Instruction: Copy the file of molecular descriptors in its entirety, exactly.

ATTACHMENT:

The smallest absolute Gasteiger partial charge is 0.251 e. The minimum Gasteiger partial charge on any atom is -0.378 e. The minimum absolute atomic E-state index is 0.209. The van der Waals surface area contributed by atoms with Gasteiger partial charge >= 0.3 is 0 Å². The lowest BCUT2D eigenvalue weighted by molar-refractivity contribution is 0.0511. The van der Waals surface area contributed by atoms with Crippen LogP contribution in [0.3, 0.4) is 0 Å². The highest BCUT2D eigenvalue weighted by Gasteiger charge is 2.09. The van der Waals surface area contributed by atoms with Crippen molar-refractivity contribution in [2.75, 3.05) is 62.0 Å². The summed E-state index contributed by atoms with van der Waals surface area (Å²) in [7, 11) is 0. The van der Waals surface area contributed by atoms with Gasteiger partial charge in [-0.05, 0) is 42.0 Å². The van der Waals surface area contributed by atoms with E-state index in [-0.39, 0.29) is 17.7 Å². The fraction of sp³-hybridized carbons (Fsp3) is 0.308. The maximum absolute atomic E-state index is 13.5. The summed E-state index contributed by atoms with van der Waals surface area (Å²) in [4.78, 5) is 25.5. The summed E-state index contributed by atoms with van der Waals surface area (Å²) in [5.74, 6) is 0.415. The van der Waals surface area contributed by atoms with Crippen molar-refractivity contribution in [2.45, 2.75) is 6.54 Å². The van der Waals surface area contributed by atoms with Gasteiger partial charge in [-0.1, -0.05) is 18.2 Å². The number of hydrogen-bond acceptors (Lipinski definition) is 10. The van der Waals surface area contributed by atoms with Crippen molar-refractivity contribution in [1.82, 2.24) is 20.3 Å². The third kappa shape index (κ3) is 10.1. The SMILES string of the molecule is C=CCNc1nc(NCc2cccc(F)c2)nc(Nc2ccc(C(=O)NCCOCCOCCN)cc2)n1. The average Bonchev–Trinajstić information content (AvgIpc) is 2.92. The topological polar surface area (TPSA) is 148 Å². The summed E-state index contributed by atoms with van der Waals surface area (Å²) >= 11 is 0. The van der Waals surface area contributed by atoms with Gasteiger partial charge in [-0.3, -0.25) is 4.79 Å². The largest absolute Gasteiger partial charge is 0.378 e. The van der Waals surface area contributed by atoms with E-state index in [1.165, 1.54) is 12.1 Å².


The smallest absolute Gasteiger partial charge is 0.251 e. The minimum Gasteiger partial charge on any atom is -0.378 e. The minimum absolute atomic E-state index is 0.209. The van der Waals surface area contributed by atoms with Gasteiger partial charge >= 0.3 is 0 Å². The lowest BCUT2D eigenvalue weighted by molar-refractivity contribution is 0.0511. The van der Waals surface area contributed by atoms with Crippen LogP contribution in [0.3, 0.4) is 0 Å². The highest BCUT2D eigenvalue weighted by Gasteiger charge is 2.09. The van der Waals surface area contributed by atoms with Crippen molar-refractivity contribution in [2.75, 3.05) is 62.0 Å². The summed E-state index contributed by atoms with van der Waals surface area (Å²) in [7, 11) is 0. The van der Waals surface area contributed by atoms with Gasteiger partial charge in [-0.05, 0) is 42.0 Å². The van der Waals surface area contributed by atoms with E-state index in [-0.39, 0.29) is 17.7 Å². The fraction of sp³-hybridized carbons (Fsp3) is 0.308. The maximum absolute atomic E-state index is 13.5. The summed E-state index contributed by atoms with van der Waals surface area (Å²) in [4.78, 5) is 25.5. The summed E-state index contributed by atoms with van der Waals surface area (Å²) in [5.74, 6) is 0.415. The van der Waals surface area contributed by atoms with Crippen molar-refractivity contribution in [2.45, 2.75) is 6.54 Å². The van der Waals surface area contributed by atoms with Gasteiger partial charge in [-0.1, -0.05) is 18.2 Å². The number of hydrogen-bond acceptors (Lipinski definition) is 10. The van der Waals surface area contributed by atoms with Crippen molar-refractivity contribution in [1.82, 2.24) is 20.3 Å². The third kappa shape index (κ3) is 10.1. The SMILES string of the molecule is C=CCNc1nc(NCc2cccc(F)c2)nc(Nc2ccc(C(=O)NCCOCCOCCN)cc2)n1. The average Bonchev–Trinajstić information content (AvgIpc) is 2.92. The topological polar surface area (TPSA) is 148 Å². The summed E-state index contributed by atoms with van der Waals surface area (Å²) >= 11 is 0. The van der Waals surface area contributed by atoms with Gasteiger partial charge in [-0.3, -0.25) is 4.79 Å². The largest absolute Gasteiger partial charge is 0.378 e. The van der Waals surface area contributed by atoms with E-state index in [1.165, 1.54) is 12.1 Å².